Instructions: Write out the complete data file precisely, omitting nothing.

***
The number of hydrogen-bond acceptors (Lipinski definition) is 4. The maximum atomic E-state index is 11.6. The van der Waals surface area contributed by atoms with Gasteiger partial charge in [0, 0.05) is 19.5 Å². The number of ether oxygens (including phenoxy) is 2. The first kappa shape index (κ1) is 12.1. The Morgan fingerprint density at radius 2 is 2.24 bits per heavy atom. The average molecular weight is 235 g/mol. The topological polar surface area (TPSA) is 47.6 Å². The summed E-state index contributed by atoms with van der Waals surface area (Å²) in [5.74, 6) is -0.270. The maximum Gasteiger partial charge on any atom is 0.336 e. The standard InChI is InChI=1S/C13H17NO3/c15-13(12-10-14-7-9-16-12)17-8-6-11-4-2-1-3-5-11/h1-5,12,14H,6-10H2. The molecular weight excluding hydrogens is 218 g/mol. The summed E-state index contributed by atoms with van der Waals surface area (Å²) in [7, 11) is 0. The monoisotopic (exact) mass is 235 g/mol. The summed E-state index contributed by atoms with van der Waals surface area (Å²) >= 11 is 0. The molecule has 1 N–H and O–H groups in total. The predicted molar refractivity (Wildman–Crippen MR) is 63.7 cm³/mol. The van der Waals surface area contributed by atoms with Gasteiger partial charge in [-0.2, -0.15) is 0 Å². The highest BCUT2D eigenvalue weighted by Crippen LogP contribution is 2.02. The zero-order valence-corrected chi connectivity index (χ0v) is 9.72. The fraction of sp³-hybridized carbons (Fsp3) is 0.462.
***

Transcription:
The number of hydrogen-bond acceptors (Lipinski definition) is 4. The maximum atomic E-state index is 11.6. The van der Waals surface area contributed by atoms with Gasteiger partial charge in [0, 0.05) is 19.5 Å². The number of ether oxygens (including phenoxy) is 2. The first kappa shape index (κ1) is 12.1. The Morgan fingerprint density at radius 2 is 2.24 bits per heavy atom. The average molecular weight is 235 g/mol. The topological polar surface area (TPSA) is 47.6 Å². The summed E-state index contributed by atoms with van der Waals surface area (Å²) in [5.74, 6) is -0.270. The maximum Gasteiger partial charge on any atom is 0.336 e. The standard InChI is InChI=1S/C13H17NO3/c15-13(12-10-14-7-9-16-12)17-8-6-11-4-2-1-3-5-11/h1-5,12,14H,6-10H2. The molecular weight excluding hydrogens is 218 g/mol. The summed E-state index contributed by atoms with van der Waals surface area (Å²) in [7, 11) is 0. The monoisotopic (exact) mass is 235 g/mol. The summed E-state index contributed by atoms with van der Waals surface area (Å²) >= 11 is 0. The molecule has 1 N–H and O–H groups in total. The predicted molar refractivity (Wildman–Crippen MR) is 63.7 cm³/mol. The van der Waals surface area contributed by atoms with Gasteiger partial charge in [-0.2, -0.15) is 0 Å². The highest BCUT2D eigenvalue weighted by Crippen LogP contribution is 2.02. The zero-order valence-corrected chi connectivity index (χ0v) is 9.72. The fraction of sp³-hybridized carbons (Fsp3) is 0.462.